I recently came across a stunning statistic from the Pew Research Centre: for the next 19 years, 10,000 Americans will turn 65 years old every day, and (presumably) retire shortly thereafter.
Australia faces a similar predicament: In the 12 months to June 30, 2012, the number of people aged 65 years and over increased by 134,700 people, representing a 4.4% jump.
While this greying of the baby boomer generation certainly has implications for health care and social policy (and for me personally, as one of those eventual retirees), it may have even more significance for the nature of the workforce and the job of the manager.
First, there will be a shortage of workers for key jobs. This may sound hard to believe at a time when US unemployment hovers at around 8% and some European countries, namely Spain, are suffering through 25% unemployment. Yet as millions of boomers leave the workforce, there are far fewer younger people to replace them. In the US trucking industry alone, for example, it’s estimated that there will be a shortage of more than 100,000 drivers in just seven years. Moreover, these replacements will have far less experience and know-how, and will need considerable training to get up to speed. This will lead to significant gaps in areas such as engineering, petrochemicals, utilities, defence manufacturing, education, health care and air traffic control.
Perhaps equally significant for managers is that these new workers – no matter how many of them there are – will operate differently than their predecessors. According to Dan Schawbel, who has studied millennials extensively through his consulting firm Millennial Branding, members of this younger generation differ from boomers in a number of ways: They want immediate feedback and attention, and prefer the instant gratification of texting to the slow response of email; they prefer casual attire so they can ”be themselves” at the office; they want more flexibility with scheduling and work location; they value the nature and importance of their work over pay and benefits; and they want to be involved in strategy, not just told what to do. Some recent studies also suggest that growing up with so much media and technology is creating a generation of people with shorter attention spans and less willingness to dig deeply into subjects.
Given these implications, managers (whether boomers or millennials) need to take steps now to deal with the new workforce. Here are a few thoughts about what they can do:
Conduct a demographic risk analysis of your team or organisation
Not long ago I worked with a software firm that supported hundreds of legacy applications for the telecommunications industry. When they created a long-range plan to roll up the applications, they realized that many of the experts – the only ones who knew the code – were going to retire before the planned integration dates. The management team revised the entire plan so that they wouldn’t get caught without the needed expertise.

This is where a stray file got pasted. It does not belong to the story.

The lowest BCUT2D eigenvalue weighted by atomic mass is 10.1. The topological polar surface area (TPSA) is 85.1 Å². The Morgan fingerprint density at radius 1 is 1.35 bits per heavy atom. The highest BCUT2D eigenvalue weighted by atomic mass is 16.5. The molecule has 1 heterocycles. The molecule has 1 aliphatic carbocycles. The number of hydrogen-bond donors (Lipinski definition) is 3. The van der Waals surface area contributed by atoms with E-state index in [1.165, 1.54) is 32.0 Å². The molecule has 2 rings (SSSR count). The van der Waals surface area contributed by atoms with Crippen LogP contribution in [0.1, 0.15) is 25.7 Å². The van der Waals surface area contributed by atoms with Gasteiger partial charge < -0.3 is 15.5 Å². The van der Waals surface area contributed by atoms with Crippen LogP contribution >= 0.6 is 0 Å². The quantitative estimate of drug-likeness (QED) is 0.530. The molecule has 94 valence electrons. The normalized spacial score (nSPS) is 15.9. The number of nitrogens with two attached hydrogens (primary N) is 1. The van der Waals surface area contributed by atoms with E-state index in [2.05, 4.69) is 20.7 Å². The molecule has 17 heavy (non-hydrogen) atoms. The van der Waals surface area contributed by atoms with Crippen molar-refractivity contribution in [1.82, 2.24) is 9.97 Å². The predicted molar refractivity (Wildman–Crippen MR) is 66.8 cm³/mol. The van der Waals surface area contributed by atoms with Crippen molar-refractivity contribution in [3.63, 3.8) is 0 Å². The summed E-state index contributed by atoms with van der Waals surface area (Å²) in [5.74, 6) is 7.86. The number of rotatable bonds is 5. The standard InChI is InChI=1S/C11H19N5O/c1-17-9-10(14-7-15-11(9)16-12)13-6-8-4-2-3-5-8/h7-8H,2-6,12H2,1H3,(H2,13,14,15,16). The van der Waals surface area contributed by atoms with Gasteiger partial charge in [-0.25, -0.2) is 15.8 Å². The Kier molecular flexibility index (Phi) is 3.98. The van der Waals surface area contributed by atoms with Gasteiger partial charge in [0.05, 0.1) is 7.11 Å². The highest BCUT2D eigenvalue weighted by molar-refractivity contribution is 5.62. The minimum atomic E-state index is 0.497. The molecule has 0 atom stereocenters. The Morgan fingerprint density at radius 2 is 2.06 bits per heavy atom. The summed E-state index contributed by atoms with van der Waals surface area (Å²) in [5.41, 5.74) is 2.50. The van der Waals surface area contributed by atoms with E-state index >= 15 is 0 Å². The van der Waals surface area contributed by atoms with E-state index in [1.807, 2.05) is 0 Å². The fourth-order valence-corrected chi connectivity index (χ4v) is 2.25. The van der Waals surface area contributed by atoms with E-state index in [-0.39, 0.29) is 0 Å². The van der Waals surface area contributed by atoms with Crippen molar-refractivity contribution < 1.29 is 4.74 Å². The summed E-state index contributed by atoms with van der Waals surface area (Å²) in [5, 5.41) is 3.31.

Accelerate training and transition planning
Most companies have some sort of yearly process for assessing talent and creating succession plans, but they don’t follow through on these strategies with a sense of urgency. If, however, you realise that much of the knowledge and skill in your organisation will be walking out the door – and not returning – in just a few years, it might change your perspective and motivate you to act.
For example, I recently made a presentation about best practices in acquisition integration to a company that was struggling with the aftermath of some recent deals. What’s regrettable is that many of the best practices I discussed had already been developed at the firm – and then lost as people retired.
Create an environment in which the new guard can thrive
Finally, build on the experience of high-tech and startup firms and begin creating a different work environment – one with more flexibility, transparency, engagement and fun. As my colleague Robert Schaffer wrote in a recent blog post for hbr.org, we need to “make the job a game” so that millennials commit the same amount of energy to their work that they do to leisure activities. In the coming competition for talent, this might be one of the key strategies to creating a winning organization.
The baby boomer generation, of which I am a charter member, has held sway over the workplace for much of the past 20 years. But the millennials are making their inevitable way into the workforce – and they may already be here. In order for our organisations to continue to thrive, we need to get ready now.
Ron Ashkenas is a managing partner of Schaffer Consulting and a co-author of ‘The GE Work-Out’ and ‘The Boundaryless Organization’. His latest book is ‘Simply Effective’.
Harvard Business Review, © 2012 Harvard Business School Publishing Corp.